The Deduction of Interest
21 July 2015
Posted by: Author: Emil Brincker
Author: Emil Brincker (DLA Cliffe Dekker Hofmeyr)
Analysis of Practice Note 31 and its practical application when it comes to the deducation of interest
It has been said that money is the source of all evil. However, it seems that currently it’s the expectation of making money that is the source of much debate.
This debate, which has been raging on for a number of years, pertains to whether a taxpayer is entitled to deduct interest in respect of loans sourced. The proceeds of the loan are then used to make a loan to a third party, which in turn generates interest. This issue has become much more contentious in circumstances where the interest rate in respect of the second loan is lower than the interest rate applicable on the funds that have been sourced by the taxpayer.
A Speculative Transaction Par Excellence
This exact issue came to a boiling point in the case of Burgess v CIR, 55 SATC 185. In the case, the taxpayer was approached by an insurance broker during 1987 who indicated that "over a year period we could make you a considerable amount of money". Given the performance of the Johannesburg Stock Exchange (JSE) at the time, the scheme comprised a scenario where the taxpayer would borrow an amount from a bank and invest some for a short period of one or two years in shares traded on the JSE. At the end of the period, the shares would be realised, the loan repaid and the profit retained. However, there was still a risk that the share price would not perform according to expectations, leaving the taxpayer exposed.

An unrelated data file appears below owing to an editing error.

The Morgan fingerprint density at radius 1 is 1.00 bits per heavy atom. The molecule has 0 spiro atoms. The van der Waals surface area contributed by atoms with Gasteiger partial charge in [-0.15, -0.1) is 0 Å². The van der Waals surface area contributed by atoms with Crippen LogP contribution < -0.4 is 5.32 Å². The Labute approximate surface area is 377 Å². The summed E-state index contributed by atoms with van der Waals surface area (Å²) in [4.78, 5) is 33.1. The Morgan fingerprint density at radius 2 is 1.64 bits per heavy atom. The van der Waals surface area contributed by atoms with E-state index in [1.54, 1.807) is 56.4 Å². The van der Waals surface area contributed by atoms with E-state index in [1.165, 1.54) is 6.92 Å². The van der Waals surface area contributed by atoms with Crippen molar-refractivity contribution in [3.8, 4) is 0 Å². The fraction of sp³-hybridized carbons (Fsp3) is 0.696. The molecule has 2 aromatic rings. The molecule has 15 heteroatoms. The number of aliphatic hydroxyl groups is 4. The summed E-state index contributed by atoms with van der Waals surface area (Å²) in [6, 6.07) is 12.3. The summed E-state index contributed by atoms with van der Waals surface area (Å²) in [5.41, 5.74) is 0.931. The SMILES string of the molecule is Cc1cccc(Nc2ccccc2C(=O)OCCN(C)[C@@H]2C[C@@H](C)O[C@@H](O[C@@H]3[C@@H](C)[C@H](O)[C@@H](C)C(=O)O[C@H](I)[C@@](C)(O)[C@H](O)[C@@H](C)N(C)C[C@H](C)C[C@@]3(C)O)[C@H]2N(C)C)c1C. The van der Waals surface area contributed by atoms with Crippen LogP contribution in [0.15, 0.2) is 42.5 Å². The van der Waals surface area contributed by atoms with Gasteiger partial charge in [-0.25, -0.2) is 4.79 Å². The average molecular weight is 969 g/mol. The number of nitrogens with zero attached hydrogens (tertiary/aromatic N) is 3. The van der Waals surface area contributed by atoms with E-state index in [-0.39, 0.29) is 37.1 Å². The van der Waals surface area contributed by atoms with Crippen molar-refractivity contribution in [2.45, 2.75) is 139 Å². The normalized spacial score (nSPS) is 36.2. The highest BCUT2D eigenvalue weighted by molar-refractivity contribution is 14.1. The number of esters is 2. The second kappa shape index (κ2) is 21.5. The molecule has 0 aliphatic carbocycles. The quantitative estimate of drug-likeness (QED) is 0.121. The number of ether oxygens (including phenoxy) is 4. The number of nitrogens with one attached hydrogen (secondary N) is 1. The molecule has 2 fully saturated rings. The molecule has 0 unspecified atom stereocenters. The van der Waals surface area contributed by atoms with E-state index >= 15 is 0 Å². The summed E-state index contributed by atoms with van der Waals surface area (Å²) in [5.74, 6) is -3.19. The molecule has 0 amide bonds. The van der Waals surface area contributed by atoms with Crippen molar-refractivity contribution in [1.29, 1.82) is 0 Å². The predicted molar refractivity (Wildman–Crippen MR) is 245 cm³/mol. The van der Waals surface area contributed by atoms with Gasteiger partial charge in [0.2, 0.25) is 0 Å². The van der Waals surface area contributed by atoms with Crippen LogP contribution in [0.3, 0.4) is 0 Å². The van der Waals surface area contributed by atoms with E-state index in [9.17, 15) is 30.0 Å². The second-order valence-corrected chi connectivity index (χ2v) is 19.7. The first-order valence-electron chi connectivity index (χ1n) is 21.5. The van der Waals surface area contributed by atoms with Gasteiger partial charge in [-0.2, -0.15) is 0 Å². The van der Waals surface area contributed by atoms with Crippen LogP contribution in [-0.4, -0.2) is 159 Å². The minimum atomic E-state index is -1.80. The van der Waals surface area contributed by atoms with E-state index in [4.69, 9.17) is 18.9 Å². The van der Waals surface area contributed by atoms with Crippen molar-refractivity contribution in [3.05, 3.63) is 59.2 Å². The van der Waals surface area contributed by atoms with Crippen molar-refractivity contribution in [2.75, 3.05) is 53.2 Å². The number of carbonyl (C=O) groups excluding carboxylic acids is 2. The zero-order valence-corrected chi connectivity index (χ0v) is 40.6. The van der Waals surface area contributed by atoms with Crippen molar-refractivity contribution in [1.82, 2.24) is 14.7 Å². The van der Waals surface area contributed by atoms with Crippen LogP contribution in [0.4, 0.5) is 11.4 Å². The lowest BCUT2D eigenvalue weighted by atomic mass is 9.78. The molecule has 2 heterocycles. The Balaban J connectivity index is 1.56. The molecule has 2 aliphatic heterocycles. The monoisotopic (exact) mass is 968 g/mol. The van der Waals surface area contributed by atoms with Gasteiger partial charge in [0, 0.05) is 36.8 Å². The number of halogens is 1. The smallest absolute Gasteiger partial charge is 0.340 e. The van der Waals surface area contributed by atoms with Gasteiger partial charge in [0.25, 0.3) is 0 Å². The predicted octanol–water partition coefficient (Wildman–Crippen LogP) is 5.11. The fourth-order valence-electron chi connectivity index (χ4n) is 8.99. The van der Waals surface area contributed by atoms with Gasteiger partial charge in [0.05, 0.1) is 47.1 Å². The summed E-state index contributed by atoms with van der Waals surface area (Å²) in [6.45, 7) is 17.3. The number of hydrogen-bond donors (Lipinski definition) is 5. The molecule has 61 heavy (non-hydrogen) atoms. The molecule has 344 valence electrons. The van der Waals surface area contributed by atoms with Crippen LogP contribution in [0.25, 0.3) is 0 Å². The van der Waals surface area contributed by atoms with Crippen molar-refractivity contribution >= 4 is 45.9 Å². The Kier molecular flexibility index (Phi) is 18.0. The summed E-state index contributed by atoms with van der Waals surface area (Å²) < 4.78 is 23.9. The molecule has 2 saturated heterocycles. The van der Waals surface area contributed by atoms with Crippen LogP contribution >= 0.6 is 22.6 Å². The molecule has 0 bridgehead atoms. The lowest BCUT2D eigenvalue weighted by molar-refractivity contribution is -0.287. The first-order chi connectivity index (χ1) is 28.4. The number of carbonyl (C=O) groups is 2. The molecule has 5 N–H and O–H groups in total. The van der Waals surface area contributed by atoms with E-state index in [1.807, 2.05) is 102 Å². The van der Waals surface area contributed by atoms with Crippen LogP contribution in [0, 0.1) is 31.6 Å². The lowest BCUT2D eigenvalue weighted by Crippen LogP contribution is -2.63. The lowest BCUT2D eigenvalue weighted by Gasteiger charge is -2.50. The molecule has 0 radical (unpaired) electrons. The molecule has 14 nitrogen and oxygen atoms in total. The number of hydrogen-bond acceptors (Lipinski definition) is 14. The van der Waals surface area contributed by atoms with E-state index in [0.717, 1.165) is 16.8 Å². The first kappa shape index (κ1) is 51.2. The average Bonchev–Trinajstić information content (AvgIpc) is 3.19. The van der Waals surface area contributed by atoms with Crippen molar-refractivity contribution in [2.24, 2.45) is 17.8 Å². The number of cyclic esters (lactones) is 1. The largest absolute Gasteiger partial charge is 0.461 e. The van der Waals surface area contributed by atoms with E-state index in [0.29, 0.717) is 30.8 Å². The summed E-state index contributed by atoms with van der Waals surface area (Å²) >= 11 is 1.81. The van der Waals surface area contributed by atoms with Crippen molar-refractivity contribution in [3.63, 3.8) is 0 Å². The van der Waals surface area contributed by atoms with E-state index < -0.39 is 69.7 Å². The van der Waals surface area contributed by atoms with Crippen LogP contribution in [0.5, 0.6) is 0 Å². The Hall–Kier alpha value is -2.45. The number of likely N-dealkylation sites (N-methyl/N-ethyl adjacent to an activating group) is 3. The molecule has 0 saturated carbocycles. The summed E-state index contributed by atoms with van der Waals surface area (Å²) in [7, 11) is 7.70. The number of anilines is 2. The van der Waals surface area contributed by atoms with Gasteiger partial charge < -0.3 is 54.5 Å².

As a variation, the insurance broker introduced the so-called "Fenton Scheme” to the taxpayer. As opposed to purchasing the shares directly, the scheme entailed that the taxpayer would borrow an amount of money and instead of acquiring the shares directly, he would purchase a single premium non-standard endowment policy from a long-term insurance company. In this particular instance the insurance company, being Lifegro, would make the investment. The benefit to the taxpayer was that Lifegro guaranteed a minimum return of 4 percent. The taxpayer was still exposed, given the fact that he paid interest at the rate of 12,5 percent, whereas the guarantee of Lifegro was only equal to 4 percent.
Unfortunately for the taxpayer, black Monday occurred during October 1987 resulting in a crash on the JSE. Share portfolios were wiped out and it resulted in the taxpayer only receiving his 4 percent minimum guaranteed return from Lifegro. Even though the amounts were not exactly calculated, he thus suffered a loss of 8,5 percent, given the interest that was incurred on the loan that the taxpayer raised through means of a partnership.
Should the Fenton Scheme have worked, the taxpayer would have been entitled to deduct interest over the period and only account for the profits on the maturity of the endowment policy. There was thus a timing mismatch between the deduction of the interest and the profits which would have been accounted for in a subsequent financial year.